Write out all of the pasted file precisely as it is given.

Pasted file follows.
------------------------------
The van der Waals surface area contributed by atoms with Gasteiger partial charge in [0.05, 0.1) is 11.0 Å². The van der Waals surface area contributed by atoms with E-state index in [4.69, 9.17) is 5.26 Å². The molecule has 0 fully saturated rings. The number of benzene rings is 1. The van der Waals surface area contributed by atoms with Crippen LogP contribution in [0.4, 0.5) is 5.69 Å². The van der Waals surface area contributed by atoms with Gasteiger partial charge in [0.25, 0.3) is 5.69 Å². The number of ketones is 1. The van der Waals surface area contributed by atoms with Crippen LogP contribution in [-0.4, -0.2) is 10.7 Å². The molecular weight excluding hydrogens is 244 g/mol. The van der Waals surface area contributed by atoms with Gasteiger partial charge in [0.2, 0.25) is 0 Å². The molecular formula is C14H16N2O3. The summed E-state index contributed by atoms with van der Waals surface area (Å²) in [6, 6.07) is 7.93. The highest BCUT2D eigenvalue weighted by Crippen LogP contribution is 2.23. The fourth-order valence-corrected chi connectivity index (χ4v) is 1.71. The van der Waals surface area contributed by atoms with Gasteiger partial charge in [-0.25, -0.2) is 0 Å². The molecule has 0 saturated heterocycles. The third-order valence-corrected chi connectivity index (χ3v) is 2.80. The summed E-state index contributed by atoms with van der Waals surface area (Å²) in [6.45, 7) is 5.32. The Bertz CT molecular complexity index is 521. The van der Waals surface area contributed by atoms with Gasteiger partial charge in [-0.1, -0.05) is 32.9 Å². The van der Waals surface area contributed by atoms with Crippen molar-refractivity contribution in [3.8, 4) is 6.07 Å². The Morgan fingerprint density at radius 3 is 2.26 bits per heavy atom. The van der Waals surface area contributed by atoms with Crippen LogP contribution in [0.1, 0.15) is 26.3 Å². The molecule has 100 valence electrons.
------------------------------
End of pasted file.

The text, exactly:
The van der Waals surface area contributed by atoms with Gasteiger partial charge in [0.05, 0.1) is 11.0 Å². The van der Waals surface area contributed by atoms with E-state index in [4.69, 9.17) is 5.26 Å². The molecule has 0 fully saturated rings. The number of benzene rings is 1. The van der Waals surface area contributed by atoms with Crippen LogP contribution in [0.4, 0.5) is 5.69 Å². The van der Waals surface area contributed by atoms with Gasteiger partial charge in [0.25, 0.3) is 5.69 Å². The number of ketones is 1. The van der Waals surface area contributed by atoms with Crippen LogP contribution in [-0.4, -0.2) is 10.7 Å². The molecular weight excluding hydrogens is 244 g/mol. The van der Waals surface area contributed by atoms with Gasteiger partial charge in [0.2, 0.25) is 0 Å². The molecular formula is C14H16N2O3. The summed E-state index contributed by atoms with van der Waals surface area (Å²) in [6, 6.07) is 7.93. The highest BCUT2D eigenvalue weighted by Crippen LogP contribution is 2.23. The fourth-order valence-corrected chi connectivity index (χ4v) is 1.71. The van der Waals surface area contributed by atoms with Gasteiger partial charge in [-0.25, -0.2) is 0 Å². The molecule has 0 saturated heterocycles. The third-order valence-corrected chi connectivity index (χ3v) is 2.80. The summed E-state index contributed by atoms with van der Waals surface area (Å²) in [6.45, 7) is 5.32. The Bertz CT molecular complexity index is 521. The van der Waals surface area contributed by atoms with Gasteiger partial charge in [-0.1, -0.05) is 32.9 Å². The van der Waals surface area contributed by atoms with Crippen molar-refractivity contribution in [3.8, 4) is 6.07 Å². The Morgan fingerprint density at radius 3 is 2.26 bits per heavy atom. The van der Waals surface area contributed by atoms with Crippen LogP contribution in [0.1, 0.15) is 26.3 Å². The molecule has 100 valence electrons.